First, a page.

31 May President’s Report – May 2019
Since taking on the role of the President of the WLASA, one thing has become abundantly clear to me as I speak to various members of the profession……the legal profession in South Australia remains starkly segregated from a gender perspective.
While there is no doubt that some inroads have been made to addressing this direct and indirect gender discrimination, our profession continues to be plagued by issues arising from unconscious bias, sexual harassment, the gender pay gap and the attrition rates of female practitioners, to name a few.
These practices have a profound effect on women’s opportunities for career advancement and access to leadership roles. They are harmful to self-esteem and morale and too often result in women leaving the profession altogether.
More needs to be done to shift the cultures and practices that limit women’s opportunities for career advancement and access to leadership roles.
Although there are some real barriers that we must overcome, I believe that in partnership as a profession, great strides can be made to resolve these issues once and for all.
The WLASA has been working on a number of initiatives to address these issues and we believe that the ‘Charter for the Advancement of Women in the Legal Profession’ (‘the Charter’) has a key role to play in eradicating these barriers.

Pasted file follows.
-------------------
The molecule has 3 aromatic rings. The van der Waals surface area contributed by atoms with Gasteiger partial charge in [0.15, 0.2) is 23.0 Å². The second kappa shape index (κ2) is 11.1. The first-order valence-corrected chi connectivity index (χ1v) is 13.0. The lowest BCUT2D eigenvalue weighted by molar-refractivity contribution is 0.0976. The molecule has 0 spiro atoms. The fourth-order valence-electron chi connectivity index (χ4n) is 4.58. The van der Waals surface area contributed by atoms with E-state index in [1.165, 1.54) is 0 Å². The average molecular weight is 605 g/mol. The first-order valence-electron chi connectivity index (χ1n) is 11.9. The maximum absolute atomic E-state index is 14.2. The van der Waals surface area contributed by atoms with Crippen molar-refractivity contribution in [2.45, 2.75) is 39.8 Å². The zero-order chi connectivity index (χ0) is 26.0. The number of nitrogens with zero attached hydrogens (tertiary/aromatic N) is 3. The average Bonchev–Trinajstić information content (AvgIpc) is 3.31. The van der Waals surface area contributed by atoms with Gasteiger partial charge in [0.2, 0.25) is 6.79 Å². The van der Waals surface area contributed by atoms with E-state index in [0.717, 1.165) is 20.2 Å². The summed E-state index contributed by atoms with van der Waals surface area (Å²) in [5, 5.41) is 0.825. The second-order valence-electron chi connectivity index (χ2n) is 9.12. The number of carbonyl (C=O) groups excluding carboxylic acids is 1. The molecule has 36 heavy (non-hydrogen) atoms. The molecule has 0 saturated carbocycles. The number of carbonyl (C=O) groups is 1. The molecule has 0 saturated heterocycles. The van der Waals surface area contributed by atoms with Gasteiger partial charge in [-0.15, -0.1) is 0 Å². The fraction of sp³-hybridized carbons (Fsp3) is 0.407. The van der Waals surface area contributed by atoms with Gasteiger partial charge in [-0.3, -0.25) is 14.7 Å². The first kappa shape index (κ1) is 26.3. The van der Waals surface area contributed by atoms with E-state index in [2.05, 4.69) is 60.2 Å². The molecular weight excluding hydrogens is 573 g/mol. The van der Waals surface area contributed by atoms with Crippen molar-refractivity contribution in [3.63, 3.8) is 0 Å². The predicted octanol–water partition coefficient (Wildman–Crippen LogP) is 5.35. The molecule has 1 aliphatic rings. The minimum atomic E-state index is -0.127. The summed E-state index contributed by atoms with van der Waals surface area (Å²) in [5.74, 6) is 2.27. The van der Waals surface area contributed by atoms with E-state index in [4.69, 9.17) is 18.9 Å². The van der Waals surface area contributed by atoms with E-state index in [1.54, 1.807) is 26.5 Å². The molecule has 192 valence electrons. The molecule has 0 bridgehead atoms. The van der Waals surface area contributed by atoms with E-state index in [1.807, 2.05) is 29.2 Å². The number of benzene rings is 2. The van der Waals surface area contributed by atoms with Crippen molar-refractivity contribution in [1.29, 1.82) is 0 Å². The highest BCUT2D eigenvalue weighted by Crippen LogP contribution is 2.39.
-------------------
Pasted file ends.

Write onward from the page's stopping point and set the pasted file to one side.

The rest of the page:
What is the Charter?
The purpose of the Charter is to ensure that female lawyers in the South Australian legal industry are afforded as much opportunity in their careers as their male counterparts.
Despite the fact that women make up 50% of the legal profession, there remains obvious and constant barriers to their progression within the industry. This Charter aims to eradicate those barriers.
Any signatory to the Charter is committing to ensuring that female lawyers within their organisations are provided with equal opportunity and inclusive workplace cultures. This will, in turn, favourably impact on all members of the organisation and result in a positive business reputation for the signatory, as well as the South Australian legal profession as a whole.
The practical ways in which this Charter will be implemented by its signatories is as follows:-
- remove gender and unconscious bias and discrimination in the legal workplace;
- develop and sustain a culture that supports the retention of women legal practitioners and recognises their value in senior roles;
- implement recruitment and promotion strategies that include gender diversity as an important consideration; and
- encourage and support flexible work practices to assist women and men to better balance professional and other (notably family) commitments.
Signatories agree to implement these strategies within 24 months of signing the Charter.
Although these strategies are designed to combat a number of examples of direct and indirect discrimination that are prevalent within our profession, I have set out my thoughts below on 3 of the key issues that require specific attention.
What are some of the key issues that these practical strategies the Charter will combat?
Agile work practices
Significant levels of both structural and indirect gender discrimination continue to persist, particularly in relation to parenting and caregiving.